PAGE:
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dc.contributor.advisorBurgess, Michael
dc.contributor.advisorGarneau, Danielle
dc.contributor.authorWantuch, Joseph
dc.date.accessioned2018-03-29T19:01:13Z
dc.date.available2018-03-29T19:01:13Z
dc.date.issued2015
dc.identifier.urihttp://hdl.handle.net/1951/69749
dc.descriptionStudent poster, Center for Earth and Environmental Science, SUNY Plattsburghen_US
dc.description.abstractSystematic study of biological diversity is a prerequisite for understanding the ecological effects of climate instability and human disturbance. Our study is part of the Rugar Woods All Taxa Biological Inventory (ATBI) project, which seeks to document the biodiversity of Rugar Woods. We performed a field survey to inventory small and large mammals within Rugar Woods, a 50-acre, temperate, mixed forest. We collected five replicate measurements of both track and stride length and width, as well as photo-documented and georeferenced each track. All observations of sign were inventoried in a database and spatially explored with the iNaturalist application. We recorded ten mammal species, from five families. The most frequently recorded species were weasels (Mustelidae), including long-tailed weasel, fisher, river otter, and mink. We recorded a red fox (Canidae), white-footed mouse (Rodentia), beaver (Rodentia), and grey squirrel (Rodentia), a raccoon (Procyonidae), and white-tailed deer (Cervidae). Mammal tracks were commonly recorded on the ice of the Saranac River where domestic dog tracks were infrequent, and open space likely facilitated animal movement. A majority of tracks were recorded from riparian emergent and scrub-shrub habitats. These habitats are ecologically productive, and are thus integral components of the predator-prey food web. Because of the impending removal of the Imperial Dam, our data provide an important baseline for studying the cascading ecological effects of dam removal. Additionally, the documented mammal species are an essential part of the forest community, and their presence in a fragmented urban forest is encouraging. Finally, many are also disease vectors (e.g., Lyme disease and rabies), thus understanding their habitat use patterns is vital for ecological epidemiology.en_US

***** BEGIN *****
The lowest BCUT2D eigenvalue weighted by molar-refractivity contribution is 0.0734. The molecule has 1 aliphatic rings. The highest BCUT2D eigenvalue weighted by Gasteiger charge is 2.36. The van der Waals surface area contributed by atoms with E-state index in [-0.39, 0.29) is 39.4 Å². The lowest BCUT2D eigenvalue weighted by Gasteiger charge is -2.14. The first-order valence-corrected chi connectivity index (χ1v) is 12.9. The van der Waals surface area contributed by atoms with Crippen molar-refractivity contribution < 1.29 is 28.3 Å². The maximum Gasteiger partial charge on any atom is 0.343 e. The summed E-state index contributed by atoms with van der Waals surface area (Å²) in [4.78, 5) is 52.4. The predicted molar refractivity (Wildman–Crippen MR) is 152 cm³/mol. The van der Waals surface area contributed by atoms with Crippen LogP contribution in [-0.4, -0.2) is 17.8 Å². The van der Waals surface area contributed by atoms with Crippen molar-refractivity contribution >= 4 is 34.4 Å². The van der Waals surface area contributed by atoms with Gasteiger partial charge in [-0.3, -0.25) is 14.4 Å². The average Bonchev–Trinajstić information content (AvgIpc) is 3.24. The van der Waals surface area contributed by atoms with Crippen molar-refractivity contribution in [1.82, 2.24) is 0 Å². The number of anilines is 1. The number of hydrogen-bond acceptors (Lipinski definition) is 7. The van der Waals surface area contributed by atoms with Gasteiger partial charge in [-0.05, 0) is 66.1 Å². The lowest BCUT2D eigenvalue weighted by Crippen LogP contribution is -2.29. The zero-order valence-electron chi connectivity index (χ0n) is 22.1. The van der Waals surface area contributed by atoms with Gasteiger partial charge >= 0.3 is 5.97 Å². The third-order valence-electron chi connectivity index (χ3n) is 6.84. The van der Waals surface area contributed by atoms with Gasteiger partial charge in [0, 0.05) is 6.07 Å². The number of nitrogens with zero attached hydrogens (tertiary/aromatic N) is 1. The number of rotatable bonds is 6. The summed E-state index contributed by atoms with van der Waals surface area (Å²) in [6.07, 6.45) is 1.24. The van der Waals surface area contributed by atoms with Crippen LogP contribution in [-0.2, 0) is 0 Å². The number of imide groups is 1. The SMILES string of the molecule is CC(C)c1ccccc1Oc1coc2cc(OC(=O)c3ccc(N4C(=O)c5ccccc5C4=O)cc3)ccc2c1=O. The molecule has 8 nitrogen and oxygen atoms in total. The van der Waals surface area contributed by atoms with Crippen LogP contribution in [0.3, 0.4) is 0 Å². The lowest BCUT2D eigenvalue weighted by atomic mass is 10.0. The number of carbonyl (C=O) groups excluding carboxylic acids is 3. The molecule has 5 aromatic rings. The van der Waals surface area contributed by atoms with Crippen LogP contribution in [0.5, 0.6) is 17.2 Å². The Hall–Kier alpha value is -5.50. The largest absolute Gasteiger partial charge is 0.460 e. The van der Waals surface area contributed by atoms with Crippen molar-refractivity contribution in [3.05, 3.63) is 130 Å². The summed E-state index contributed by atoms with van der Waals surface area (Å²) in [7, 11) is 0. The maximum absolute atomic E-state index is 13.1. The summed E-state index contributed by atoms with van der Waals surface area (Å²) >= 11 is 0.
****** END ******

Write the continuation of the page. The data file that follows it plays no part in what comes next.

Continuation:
dc.language.isoen_USen_US
dc.subjectwildlife signen_US
dc.subjecttrackingen_US
dc.subjectRugar Woodsen_US
dc.subjectbiodiversityen_US
dc.subjectiNaturalisten_US
dc.subjectimpoundmenten_US
dc.titleInventory of Small and Large Mammal Diversity in a Fragmented Landscape: A Baseline for Investigating Ecological Impacts of Human Disturbanceen_US
dc.typePresentationen_US


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